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Don't Leave Pets In The Car


No Hot Pets Campaign, Ontario SPCA

The Ontario SPCA has initiated an online campaign that is winning awards and spreading beyond the web with #NoHotPets, an initiative to help educate the public about the severe dangers of leaving pets in the car in the summer and encourage them to take their pets with them when the car is parked.

Every year pet fatalities occur as a result of being left in hot cars by their owners. Last year, this blog covered the same topic. The #NoHotPets website and campaign has included a set of “Fast Facts”, as detailed below:

  • SPCAs across Canada receive hundreds of reports of pets being left in cars every year.
  • Parked cars can quickly reach deadly temperatures, even on relatively mild days with the car parked in the shade and the windows slightly open.
  • Dogs have a limited ability to sweat; even a short time in a hot environment can be life-threatening. A dog's normal body temperature is about 39°C and a temperature of 41°C can be withstood only for a very short time before irreparable brain damage or even death can occur.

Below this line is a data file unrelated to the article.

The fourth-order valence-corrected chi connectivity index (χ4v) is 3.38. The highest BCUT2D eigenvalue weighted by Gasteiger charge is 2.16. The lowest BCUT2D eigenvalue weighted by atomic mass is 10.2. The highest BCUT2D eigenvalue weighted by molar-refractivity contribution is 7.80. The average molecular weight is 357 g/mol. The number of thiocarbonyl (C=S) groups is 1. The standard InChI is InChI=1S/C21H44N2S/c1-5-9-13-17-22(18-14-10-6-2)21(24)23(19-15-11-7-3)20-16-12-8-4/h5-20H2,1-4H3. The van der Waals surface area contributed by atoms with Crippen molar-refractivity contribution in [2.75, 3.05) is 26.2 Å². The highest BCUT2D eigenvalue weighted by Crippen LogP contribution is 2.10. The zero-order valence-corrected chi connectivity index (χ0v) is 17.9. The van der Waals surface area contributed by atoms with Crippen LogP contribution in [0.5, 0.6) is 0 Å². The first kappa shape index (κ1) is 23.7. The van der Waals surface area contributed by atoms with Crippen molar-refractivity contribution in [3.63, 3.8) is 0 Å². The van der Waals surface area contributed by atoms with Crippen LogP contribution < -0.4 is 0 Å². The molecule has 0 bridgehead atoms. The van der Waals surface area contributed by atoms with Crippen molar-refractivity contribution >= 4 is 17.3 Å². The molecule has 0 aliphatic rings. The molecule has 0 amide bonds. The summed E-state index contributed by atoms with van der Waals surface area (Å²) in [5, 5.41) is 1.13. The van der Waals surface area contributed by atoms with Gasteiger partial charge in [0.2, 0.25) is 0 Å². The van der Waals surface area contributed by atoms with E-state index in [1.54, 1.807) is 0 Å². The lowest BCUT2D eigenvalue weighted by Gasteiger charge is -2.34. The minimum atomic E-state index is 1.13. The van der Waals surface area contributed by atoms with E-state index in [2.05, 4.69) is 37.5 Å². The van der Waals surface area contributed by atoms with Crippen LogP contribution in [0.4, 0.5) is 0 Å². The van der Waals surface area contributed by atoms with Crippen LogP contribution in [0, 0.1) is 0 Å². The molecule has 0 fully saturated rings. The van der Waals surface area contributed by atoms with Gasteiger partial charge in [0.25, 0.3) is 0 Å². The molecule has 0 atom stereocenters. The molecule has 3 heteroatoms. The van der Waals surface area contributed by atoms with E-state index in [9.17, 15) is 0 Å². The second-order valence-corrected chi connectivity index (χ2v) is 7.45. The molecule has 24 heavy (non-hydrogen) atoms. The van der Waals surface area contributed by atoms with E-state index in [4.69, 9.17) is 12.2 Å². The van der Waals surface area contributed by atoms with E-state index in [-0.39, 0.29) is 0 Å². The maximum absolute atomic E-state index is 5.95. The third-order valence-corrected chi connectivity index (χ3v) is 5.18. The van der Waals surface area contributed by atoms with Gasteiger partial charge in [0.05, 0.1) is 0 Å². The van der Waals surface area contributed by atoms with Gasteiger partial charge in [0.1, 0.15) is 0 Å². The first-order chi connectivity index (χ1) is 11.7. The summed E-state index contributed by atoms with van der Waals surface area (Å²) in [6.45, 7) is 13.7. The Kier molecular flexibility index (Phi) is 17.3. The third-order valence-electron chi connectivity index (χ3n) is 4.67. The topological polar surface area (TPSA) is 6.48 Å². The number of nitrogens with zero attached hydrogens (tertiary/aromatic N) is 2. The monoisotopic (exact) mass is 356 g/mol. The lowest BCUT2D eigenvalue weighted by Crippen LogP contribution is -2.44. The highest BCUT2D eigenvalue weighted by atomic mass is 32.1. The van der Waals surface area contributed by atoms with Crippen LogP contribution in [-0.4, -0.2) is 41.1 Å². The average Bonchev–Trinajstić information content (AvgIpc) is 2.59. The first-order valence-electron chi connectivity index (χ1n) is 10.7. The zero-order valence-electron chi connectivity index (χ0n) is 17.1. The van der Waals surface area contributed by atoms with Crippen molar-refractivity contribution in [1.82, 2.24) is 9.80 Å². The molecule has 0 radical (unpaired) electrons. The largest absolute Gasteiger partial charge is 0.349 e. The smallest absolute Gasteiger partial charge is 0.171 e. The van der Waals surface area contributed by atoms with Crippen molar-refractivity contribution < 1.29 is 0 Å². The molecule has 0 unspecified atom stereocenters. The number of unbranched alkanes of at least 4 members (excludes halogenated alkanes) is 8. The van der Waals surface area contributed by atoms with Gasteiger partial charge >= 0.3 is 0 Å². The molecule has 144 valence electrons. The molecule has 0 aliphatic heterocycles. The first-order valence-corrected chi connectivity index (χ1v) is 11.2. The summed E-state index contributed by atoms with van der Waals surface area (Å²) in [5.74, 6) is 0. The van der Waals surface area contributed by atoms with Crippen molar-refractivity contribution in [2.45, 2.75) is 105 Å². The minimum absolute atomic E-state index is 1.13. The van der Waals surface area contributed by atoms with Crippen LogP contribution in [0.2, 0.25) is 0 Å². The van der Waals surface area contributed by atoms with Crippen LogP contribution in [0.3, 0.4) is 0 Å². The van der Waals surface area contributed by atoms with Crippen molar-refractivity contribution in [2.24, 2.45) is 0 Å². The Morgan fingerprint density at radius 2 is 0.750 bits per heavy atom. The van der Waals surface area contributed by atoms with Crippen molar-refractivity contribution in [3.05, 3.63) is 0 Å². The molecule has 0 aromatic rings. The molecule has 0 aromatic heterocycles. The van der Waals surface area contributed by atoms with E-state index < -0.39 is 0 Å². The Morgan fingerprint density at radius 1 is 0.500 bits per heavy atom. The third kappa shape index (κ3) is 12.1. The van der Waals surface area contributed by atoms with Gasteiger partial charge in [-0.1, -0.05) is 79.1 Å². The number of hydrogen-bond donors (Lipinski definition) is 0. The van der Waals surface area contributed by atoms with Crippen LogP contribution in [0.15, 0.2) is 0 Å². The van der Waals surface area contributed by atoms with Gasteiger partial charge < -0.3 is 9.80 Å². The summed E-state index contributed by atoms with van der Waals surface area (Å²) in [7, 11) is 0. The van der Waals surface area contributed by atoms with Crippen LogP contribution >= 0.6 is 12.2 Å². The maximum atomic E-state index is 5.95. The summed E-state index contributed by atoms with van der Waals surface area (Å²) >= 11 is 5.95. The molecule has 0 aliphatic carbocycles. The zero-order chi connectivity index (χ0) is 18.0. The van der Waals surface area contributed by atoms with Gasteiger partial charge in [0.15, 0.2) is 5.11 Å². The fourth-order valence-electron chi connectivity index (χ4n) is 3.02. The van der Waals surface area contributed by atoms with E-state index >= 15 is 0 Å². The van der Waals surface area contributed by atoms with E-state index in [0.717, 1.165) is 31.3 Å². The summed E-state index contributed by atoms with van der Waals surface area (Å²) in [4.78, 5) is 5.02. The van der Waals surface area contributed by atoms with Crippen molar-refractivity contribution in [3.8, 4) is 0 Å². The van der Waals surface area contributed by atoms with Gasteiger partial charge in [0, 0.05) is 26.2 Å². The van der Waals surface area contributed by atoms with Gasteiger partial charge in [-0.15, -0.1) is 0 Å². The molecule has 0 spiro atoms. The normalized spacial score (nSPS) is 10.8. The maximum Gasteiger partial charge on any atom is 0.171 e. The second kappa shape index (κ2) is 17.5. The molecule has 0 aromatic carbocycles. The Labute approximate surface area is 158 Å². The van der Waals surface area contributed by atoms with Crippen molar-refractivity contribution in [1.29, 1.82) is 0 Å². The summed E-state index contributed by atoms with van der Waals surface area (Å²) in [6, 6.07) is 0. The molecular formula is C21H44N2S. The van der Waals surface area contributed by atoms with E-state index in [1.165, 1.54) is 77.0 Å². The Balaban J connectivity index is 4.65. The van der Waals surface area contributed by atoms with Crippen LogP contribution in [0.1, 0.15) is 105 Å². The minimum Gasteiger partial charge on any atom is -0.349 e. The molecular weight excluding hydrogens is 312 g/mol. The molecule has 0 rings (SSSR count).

• If you can’t take your pet with you when you leave your car, leave them at home where they are safe.
  • It’s imperative that each of us as animal owners is responsible in providing the proper care for our pets. As such, leaving a pet unattended in a vehicle is one of the most irresponsible things a pet owner can do.
  • Owners who choose to leave pets unattended in vehicles, may face charges under the Ontario SPCA Act or the Criminal Code of Canada.
  • If heat stroke is suspected (excessive panting and drooling, listlessness or unconsciousness) prompt veterinary medical attention is vital. In the meantime, wet the fur immediately with lukewarm to cool water, not cold water. Bring the pet into the shade and offer drinking water.

#NoHotPets encourages all Ontarians to get involved and spread the word about the dangers of leaving pets in hot vehicles, including a pledge and contest. Visit NoHotPets.ca for more information today.

Because our pets do not sweat, they are even less able to cope with extreme hot temperatures than we are. Heat stroke is swift to set in, leading to a number of deaths each year. Just because windows might be open on a vehicle does not mean that the temperature will not rise to potentially deadly levels. If your pet is showing signs of heatstroke, call your local emergency veterinary clinic immediately.

If you do notice a pet that has been left in a hot vehicle this summer, contact the Ontario SPCA or local humane society or call the police.

Ontario SPCA

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